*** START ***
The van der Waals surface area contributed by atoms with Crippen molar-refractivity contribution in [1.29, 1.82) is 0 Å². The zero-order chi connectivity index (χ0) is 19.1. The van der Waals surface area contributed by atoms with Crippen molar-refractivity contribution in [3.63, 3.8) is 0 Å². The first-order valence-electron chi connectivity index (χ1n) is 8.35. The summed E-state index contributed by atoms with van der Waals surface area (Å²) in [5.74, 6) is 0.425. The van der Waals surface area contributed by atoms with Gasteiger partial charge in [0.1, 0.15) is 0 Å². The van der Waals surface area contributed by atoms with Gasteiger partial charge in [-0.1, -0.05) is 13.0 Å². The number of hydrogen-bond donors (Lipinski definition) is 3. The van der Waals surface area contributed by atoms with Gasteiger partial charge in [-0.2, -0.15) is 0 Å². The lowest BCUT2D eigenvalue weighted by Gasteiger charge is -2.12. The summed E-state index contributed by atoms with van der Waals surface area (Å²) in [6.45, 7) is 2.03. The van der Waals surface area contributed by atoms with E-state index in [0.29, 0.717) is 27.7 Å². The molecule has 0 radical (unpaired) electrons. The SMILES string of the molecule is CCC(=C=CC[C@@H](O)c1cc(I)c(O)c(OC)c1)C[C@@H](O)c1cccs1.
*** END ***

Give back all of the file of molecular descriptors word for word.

The van der Waals surface area contributed by atoms with Crippen molar-refractivity contribution in [1.29, 1.82) is 0 Å². The zero-order chi connectivity index (χ0) is 19.1. The van der Waals surface area contributed by atoms with Crippen molar-refractivity contribution in [3.63, 3.8) is 0 Å². The first-order valence-electron chi connectivity index (χ1n) is 8.35. The summed E-state index contributed by atoms with van der Waals surface area (Å²) in [5.74, 6) is 0.425. The van der Waals surface area contributed by atoms with Gasteiger partial charge in [0.1, 0.15) is 0 Å². The van der Waals surface area contributed by atoms with Gasteiger partial charge in [-0.1, -0.05) is 13.0 Å². The number of hydrogen-bond donors (Lipinski definition) is 3. The van der Waals surface area contributed by atoms with Gasteiger partial charge in [-0.2, -0.15) is 0 Å². The lowest BCUT2D eigenvalue weighted by Gasteiger charge is -2.12. The summed E-state index contributed by atoms with van der Waals surface area (Å²) in [6.45, 7) is 2.03. The van der Waals surface area contributed by atoms with E-state index in [0.29, 0.717) is 27.7 Å². The molecule has 0 radical (unpaired) electrons. The SMILES string of the molecule is CCC(=C=CC[C@@H](O)c1cc(I)c(O)c(OC)c1)C[C@@H](O)c1cccs1.